[ see The Great Canadian Cut-and-Paste Caper]. What is refreshing to see is, that in the aftermath, the people in Canada tackled the issue head-on, rather than inventing some sophomoric concept like "inadvertent plagiarism" to cover their tracks.
Straight.com discussed a report on the matter by the Conference Board of Canada:
Plagiarism did occur, and it wasn’t detected due to insufficient oversight of this project.
The evidence indicates there was undue reliance on feedback from a funder who was deemed to have important technical expertise. We failed to seek similar feedback from a broad range of stakeholders. The report relied heavily on too few sources and lacked sufficient balance. Moreover, the reports did not follow our internal quality review process. Overall, there was inadequate monitoring of this entire project.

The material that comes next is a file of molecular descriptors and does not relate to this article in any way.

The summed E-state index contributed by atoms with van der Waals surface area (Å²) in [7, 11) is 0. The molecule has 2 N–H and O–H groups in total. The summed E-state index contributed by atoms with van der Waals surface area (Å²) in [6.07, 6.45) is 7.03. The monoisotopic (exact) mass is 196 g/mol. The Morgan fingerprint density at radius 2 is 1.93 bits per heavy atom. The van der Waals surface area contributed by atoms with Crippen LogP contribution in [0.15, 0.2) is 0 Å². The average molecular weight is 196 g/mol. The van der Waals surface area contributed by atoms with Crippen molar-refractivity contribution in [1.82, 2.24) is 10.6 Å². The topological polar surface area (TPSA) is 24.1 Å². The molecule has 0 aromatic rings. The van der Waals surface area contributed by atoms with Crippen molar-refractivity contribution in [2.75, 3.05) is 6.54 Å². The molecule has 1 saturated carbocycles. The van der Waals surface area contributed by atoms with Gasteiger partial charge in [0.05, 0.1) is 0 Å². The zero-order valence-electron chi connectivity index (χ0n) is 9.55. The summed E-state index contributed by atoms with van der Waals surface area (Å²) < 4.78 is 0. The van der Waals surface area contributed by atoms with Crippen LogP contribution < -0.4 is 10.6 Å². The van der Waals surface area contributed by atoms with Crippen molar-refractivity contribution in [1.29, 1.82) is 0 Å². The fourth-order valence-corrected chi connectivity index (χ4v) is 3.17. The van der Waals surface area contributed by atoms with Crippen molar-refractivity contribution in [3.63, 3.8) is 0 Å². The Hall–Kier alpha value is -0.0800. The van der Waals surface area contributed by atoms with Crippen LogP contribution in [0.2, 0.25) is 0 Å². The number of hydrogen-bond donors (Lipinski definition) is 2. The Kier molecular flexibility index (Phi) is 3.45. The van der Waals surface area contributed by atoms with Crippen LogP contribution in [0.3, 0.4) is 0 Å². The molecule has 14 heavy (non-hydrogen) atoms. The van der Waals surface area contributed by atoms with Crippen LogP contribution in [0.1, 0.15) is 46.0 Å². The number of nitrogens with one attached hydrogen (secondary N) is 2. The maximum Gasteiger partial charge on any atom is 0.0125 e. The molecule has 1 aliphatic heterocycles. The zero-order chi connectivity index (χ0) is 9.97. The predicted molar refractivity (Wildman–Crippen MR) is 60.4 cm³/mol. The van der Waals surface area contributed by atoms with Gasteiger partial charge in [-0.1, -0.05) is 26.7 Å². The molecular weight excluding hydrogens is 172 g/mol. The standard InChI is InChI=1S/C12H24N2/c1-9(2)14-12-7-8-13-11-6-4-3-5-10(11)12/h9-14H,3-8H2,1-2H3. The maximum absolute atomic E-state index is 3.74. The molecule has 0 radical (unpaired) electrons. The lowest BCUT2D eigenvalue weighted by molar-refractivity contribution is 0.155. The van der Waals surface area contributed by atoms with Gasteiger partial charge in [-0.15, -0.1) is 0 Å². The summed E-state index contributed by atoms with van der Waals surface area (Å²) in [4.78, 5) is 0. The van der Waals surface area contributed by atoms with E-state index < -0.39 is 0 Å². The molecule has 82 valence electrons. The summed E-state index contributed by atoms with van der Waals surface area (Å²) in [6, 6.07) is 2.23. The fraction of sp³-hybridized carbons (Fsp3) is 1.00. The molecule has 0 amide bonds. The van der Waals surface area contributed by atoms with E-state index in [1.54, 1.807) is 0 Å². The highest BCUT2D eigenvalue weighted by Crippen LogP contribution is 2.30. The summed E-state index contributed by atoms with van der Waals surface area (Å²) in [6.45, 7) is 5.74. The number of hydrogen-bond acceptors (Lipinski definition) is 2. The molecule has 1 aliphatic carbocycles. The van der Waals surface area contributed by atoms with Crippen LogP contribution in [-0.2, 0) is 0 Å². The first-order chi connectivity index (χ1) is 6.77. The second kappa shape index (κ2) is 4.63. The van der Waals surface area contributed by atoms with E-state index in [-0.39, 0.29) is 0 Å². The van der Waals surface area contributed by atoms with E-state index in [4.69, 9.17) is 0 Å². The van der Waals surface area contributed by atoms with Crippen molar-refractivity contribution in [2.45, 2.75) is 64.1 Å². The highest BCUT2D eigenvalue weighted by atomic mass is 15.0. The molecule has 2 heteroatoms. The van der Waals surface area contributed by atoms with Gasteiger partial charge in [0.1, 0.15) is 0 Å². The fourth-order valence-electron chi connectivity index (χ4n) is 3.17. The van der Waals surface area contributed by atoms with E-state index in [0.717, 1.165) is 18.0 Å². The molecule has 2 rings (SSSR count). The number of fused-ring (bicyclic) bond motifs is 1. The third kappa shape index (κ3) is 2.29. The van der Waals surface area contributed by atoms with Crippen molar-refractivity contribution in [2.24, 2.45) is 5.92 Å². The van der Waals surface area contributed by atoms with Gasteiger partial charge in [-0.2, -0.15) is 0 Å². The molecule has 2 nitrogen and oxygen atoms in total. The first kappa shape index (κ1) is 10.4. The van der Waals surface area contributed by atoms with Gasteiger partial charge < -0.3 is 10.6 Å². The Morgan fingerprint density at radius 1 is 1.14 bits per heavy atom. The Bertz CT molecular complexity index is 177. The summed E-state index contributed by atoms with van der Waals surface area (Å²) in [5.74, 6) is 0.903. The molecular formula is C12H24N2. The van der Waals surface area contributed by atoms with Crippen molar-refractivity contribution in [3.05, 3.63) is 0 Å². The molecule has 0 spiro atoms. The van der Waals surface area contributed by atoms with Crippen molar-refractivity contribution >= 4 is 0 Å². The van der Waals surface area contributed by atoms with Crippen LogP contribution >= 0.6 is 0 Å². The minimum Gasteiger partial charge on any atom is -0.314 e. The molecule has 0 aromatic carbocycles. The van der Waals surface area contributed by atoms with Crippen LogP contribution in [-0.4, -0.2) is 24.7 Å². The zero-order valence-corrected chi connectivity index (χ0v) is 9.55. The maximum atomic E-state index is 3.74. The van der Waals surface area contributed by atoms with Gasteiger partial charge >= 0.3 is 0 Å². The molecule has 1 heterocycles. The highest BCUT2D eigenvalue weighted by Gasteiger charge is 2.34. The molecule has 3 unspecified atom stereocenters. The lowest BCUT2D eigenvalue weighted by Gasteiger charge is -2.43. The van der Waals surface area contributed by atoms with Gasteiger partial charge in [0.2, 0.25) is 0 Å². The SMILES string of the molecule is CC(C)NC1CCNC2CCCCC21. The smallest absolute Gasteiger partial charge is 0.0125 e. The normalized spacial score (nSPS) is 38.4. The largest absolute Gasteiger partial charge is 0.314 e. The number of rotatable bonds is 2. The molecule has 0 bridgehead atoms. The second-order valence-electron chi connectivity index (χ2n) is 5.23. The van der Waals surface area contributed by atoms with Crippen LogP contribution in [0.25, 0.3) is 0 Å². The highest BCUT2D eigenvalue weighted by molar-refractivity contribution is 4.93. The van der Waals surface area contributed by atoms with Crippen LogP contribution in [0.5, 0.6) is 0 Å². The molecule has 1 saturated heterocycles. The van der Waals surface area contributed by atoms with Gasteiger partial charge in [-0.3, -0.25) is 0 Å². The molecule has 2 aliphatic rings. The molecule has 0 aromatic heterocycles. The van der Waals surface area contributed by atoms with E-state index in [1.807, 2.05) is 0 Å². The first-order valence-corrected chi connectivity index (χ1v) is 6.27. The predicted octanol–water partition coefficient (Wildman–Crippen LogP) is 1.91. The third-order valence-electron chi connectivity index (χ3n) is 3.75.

The text We failed to seek similar feedback from a broad range of stakeholders. The report relied heavily on too few sources and lacked sufficient balance. would describe efforts of Congress (specifically those of Howard Berman) in patent reform 2007.
Returning to Canada, changes were proposed:
We have already taken steps to further strengthen our rigorous quality review process to prevent future incidents of this nature. We have added new quality control steps including: using anti-plagiarism software at multiple stages in the process, additional review by external challengers, and engagement of senior management earlier in the research process.
Southern Illinois University could benefit from this approach.